Astronomers think they finally know how rings can form around minor planets, and it looks like these rings could turn out to be more common than we thought.
Minor planets are any of the objects orbiting the Sun that are bigger than comets but not quite big enough to be planets – this includes dwarf planets, asteroids, and most of the stuff in the Kuiper belt.
A couple of years ago, sky gazers made the surprising discovery that one of these known minor planets in the Solar System, Chariklo, had rings around it. For the latest research, astronomers wanted to figure out where these rings came from.
The minor planets analysed in this study are called centaurs, and orbit between Jupiter and Neptune. Experts say there are around 44,000 of these centaurs that are larger than a kilometre in diameter.
In the new study, researchers from Kobe University in Japan used a series of computer simulations to model tidal pulls between the minor and major planets. The simulations showed that close encounters between the centaurs and the big planets, like Saturn and Jupiter, can form rings around the minor planets.
This would happen if the centaur had a silicate core covered by an icy mantle – ice would be pulled off the smaller planet by the drag of the larger one, and settle around the minor planet in a ring shape.
"Our numerical results suggest that ring formation would be a natural outcome of such extreme close encounters, and centaurs can naturally have such ring systems because they cross the orbits of the giant planets," the authors explain in their paper.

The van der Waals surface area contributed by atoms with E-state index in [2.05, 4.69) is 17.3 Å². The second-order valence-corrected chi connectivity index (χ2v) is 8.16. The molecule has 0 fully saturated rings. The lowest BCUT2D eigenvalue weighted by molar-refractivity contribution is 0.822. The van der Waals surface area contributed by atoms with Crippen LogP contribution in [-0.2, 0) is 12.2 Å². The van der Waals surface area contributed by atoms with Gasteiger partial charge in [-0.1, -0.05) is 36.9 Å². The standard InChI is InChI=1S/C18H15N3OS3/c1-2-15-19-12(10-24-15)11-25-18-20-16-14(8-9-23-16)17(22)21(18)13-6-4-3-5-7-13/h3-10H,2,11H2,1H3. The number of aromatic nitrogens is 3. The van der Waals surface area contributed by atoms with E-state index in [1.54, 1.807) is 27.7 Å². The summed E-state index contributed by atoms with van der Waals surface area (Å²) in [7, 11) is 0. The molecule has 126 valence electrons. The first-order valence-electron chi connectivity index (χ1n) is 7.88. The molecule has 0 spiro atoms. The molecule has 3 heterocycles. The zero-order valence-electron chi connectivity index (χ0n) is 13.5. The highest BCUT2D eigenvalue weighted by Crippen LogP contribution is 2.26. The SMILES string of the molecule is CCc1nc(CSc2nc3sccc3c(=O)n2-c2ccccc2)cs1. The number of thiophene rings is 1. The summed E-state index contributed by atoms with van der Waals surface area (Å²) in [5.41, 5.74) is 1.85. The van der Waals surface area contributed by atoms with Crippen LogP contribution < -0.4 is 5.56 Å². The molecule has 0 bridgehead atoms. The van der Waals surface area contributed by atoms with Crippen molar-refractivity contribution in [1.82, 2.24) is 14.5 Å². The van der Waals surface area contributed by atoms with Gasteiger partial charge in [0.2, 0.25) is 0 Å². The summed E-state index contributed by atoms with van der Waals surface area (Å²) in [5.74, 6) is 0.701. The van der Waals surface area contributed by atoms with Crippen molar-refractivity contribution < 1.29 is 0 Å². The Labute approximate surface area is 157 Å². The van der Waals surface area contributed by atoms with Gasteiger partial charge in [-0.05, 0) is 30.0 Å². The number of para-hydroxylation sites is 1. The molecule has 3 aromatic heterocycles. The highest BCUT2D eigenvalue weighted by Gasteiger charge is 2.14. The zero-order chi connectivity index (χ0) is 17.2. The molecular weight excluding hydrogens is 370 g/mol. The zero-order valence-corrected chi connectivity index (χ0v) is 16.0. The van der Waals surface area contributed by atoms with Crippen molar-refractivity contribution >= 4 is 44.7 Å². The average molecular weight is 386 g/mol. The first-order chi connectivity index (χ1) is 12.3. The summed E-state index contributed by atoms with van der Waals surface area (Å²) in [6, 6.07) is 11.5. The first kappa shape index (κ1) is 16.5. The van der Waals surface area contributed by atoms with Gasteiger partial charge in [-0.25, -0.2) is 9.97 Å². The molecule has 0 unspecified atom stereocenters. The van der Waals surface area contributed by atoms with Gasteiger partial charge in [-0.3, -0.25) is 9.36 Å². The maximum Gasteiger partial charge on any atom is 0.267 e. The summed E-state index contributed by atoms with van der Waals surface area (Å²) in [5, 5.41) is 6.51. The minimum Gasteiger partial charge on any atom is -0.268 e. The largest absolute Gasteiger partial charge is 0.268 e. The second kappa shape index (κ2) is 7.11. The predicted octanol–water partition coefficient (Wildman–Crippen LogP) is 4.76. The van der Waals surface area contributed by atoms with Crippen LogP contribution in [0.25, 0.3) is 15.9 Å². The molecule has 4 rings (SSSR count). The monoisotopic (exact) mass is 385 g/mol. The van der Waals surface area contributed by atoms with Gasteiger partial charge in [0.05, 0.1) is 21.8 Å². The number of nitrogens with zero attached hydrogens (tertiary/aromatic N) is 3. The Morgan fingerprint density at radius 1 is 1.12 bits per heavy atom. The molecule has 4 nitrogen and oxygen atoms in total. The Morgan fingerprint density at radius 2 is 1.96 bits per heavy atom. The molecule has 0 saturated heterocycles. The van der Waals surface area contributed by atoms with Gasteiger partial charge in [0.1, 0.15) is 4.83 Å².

On top of that, the team thinks that as many as 10 percent of centaurs could have rings around them still waiting to be discovered, although they admit that more data is needed to be sure.
In addition to these rings, "a significant fraction" of centaurs may also have small moons attached, pulled away by the same gravitational forces, the team suggests.
As well as Chariklo, which we know has rings around it, astronomers also think that another centaur called Chiron has a similar rocky halo, though this has yet to be proved.
The next step is to analyse the evolution of these minor planets over a longer period of time, and with more comprehensive source data.
It seems there's a lot more to come from studying these smaller space objects as they whizz around the giant planets of the Solar System – there's even a school of thought that centaurs could pose a threat to life on Earth.
How, exactly? Well, as these 'little' planets can reach up to 257 kilometres (160 miles) across, having one of them change course and crash into the Earth would have a serious impact on the place we call home.
Experts think it's happened before, so could it be a case of when it might happen again...?
The findings have been published in The Astrophysical Journal Letters.